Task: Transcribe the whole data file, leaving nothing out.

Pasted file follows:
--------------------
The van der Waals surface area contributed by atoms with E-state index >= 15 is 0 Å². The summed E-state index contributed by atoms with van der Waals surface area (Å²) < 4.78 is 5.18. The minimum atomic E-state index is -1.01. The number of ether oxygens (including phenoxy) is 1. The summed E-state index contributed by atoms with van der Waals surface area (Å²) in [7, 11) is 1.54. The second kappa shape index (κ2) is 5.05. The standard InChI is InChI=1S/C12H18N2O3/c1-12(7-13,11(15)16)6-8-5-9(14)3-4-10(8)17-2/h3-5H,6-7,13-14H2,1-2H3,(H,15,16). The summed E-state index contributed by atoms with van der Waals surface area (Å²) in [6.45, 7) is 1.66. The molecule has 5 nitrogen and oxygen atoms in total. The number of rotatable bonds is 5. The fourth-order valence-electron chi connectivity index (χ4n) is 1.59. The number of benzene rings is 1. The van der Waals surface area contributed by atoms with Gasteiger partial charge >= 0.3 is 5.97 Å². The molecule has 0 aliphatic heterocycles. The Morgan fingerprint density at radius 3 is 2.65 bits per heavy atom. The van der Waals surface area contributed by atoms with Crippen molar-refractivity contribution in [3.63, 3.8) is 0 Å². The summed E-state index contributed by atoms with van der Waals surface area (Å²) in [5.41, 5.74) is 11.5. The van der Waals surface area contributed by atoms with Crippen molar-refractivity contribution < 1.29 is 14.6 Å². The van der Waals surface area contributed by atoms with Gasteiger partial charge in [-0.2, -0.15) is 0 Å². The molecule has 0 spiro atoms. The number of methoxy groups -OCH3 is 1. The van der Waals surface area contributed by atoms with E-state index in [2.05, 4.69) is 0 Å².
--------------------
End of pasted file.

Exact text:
The van der Waals surface area contributed by atoms with E-state index >= 15 is 0 Å². The summed E-state index contributed by atoms with van der Waals surface area (Å²) < 4.78 is 5.18. The minimum atomic E-state index is -1.01. The number of ether oxygens (including phenoxy) is 1. The summed E-state index contributed by atoms with van der Waals surface area (Å²) in [7, 11) is 1.54. The second kappa shape index (κ2) is 5.05. The standard InChI is InChI=1S/C12H18N2O3/c1-12(7-13,11(15)16)6-8-5-9(14)3-4-10(8)17-2/h3-5H,6-7,13-14H2,1-2H3,(H,15,16). The summed E-state index contributed by atoms with van der Waals surface area (Å²) in [6.45, 7) is 1.66. The molecule has 5 nitrogen and oxygen atoms in total. The number of rotatable bonds is 5. The fourth-order valence-electron chi connectivity index (χ4n) is 1.59. The number of benzene rings is 1. The van der Waals surface area contributed by atoms with Gasteiger partial charge >= 0.3 is 5.97 Å². The molecule has 0 aliphatic heterocycles. The Morgan fingerprint density at radius 3 is 2.65 bits per heavy atom. The van der Waals surface area contributed by atoms with Crippen molar-refractivity contribution in [3.63, 3.8) is 0 Å². The summed E-state index contributed by atoms with van der Waals surface area (Å²) in [5.41, 5.74) is 11.5. The van der Waals surface area contributed by atoms with Crippen molar-refractivity contribution < 1.29 is 14.6 Å². The van der Waals surface area contributed by atoms with Gasteiger partial charge in [-0.2, -0.15) is 0 Å². The molecule has 0 spiro atoms. The number of methoxy groups -OCH3 is 1. The van der Waals surface area contributed by atoms with E-state index in [2.05, 4.69) is 0 Å².